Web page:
Airship and Blimp Resources The Reference on Airships 

Balloon Flight Instruments

Legally Required Instruments:

Altimeter, Variometer, Envelope Temperature and Fuel Quantity Gauge are legally required in most countries.


Flytec instruments are made in Switzerland. The 3040 Balloon Instrument offers a wireless sensor to measure envelope temperature in addition to standard altimeter and vario functions. After several years of development, the 3040 is now available in a FCC certified version for use in the USA, in addition to the original European version. (I use the 3040 in my own balloon and believe it is the best balloon instrument package available today.)


Swiss made high-tech balloon instruments with gondola mounted infrared temperature sensor. Both ACT 5000 and ACT 8000 offer more special functions than you would ever want, including memorisation of data for the last 20 flights. The ACT 8000 also has a barograph function.

Blue Sky Avionics(formerly Ball Variometers):

Ball's M-55 is a combination altimeter/variometer with a remote envelope temperature probe. The M-55 is not available for direct purchase. Ball functions as an original equipment manufacturer (OEM) for the M-55, which is then certified together with an individual balloon by its manufacturer. In 2000, Ball also introduced the M-57, a fully digital balloon instrument package that adds a GPS interface and flight review and mapping functions when connected to a Windows PC.

Entry Level Variometers:

This table compares the technical data of various basic electronic vario/alti combinations.

Homebuilt Pyrometers:

A few builders have designed their own electronic envelope temperature measurement systems.

Handheld Radios:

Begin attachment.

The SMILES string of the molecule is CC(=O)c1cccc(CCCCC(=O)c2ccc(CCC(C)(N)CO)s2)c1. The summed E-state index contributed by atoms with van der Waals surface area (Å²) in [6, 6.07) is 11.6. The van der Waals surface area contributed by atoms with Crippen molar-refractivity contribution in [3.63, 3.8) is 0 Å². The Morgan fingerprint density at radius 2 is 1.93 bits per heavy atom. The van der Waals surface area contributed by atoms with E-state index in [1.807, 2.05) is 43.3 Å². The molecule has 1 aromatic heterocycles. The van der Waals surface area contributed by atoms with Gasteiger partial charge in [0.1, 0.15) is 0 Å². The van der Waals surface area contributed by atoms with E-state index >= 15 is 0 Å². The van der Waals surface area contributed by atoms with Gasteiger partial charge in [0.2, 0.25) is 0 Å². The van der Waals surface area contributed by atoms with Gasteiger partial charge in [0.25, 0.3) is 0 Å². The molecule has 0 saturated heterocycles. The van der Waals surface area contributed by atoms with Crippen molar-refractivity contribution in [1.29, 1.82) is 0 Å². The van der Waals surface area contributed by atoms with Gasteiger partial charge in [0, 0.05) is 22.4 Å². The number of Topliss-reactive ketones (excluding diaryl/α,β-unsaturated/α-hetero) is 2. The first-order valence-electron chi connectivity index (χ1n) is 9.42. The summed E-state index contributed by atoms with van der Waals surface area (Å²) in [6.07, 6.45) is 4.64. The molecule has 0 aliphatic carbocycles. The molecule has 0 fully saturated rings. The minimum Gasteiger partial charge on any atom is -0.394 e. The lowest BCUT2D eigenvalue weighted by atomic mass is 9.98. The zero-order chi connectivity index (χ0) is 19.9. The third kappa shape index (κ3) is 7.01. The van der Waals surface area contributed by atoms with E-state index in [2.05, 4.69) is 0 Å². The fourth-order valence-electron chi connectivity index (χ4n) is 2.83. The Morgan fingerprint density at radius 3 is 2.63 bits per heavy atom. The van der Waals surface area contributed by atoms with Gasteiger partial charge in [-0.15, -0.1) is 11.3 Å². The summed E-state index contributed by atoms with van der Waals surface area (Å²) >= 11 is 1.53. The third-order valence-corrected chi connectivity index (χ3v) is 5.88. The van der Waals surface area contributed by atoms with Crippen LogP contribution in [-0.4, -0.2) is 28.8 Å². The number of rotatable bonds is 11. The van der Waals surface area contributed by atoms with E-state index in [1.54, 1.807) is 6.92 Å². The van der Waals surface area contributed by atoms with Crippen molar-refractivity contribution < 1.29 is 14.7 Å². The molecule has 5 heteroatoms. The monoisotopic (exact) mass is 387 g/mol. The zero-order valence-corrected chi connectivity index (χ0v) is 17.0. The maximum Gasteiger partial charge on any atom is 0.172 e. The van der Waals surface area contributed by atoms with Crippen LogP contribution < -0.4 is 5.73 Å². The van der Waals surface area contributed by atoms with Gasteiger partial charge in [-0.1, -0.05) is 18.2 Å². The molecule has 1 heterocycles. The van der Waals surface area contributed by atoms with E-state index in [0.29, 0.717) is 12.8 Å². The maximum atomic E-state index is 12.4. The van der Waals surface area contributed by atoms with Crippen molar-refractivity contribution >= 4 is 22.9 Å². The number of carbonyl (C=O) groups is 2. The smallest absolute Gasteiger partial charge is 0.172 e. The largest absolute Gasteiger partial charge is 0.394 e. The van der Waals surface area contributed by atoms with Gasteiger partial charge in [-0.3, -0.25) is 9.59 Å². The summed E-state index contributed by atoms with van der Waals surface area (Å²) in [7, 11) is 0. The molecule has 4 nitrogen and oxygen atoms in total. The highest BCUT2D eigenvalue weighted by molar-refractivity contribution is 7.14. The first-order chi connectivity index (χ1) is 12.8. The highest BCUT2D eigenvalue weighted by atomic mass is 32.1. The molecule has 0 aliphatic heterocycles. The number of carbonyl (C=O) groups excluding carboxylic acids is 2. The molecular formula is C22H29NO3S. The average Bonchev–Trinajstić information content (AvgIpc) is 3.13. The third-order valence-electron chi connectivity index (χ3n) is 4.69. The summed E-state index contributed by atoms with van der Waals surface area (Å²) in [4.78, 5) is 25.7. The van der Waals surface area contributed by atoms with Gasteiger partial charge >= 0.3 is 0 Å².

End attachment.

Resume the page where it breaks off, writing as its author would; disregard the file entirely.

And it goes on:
Most balloonists and airshippers use handheld aviation radios to communicate with their ground crew, other aircraft and air traffic control (ATC). ICOM America makes my favorite handheld transceiver, the A-3 (A-3E in Europe).


A transponder (actually, an encoding altimeter with a 2644 code transponder) is an instrument which transmits your flight altitude to a control tower's radar for routing and collision avoidance purposes. Unless a special waiver has been obtained, a transponder is required in certain controlled airspace (Classes A, B and C). At least in the USA, most balloonists don't fly with transponders since there is plenty of uncontrolled airspace. In Europe, transponders are becoming more and more of necessity. Some light weight transponders are available but most are fairly heavy. I don't know of any experimental hot air balloons using a transponder.

Warning! Materials and ideas listed here are in part unproven and may be hazardous to use in the construction of experimental hot air balloons and airships. Building and flying experimental aircraft involves significant risk and may lead to serious injury or death. Always obtain professional advice when building or flying human-carrying balloons and airships!

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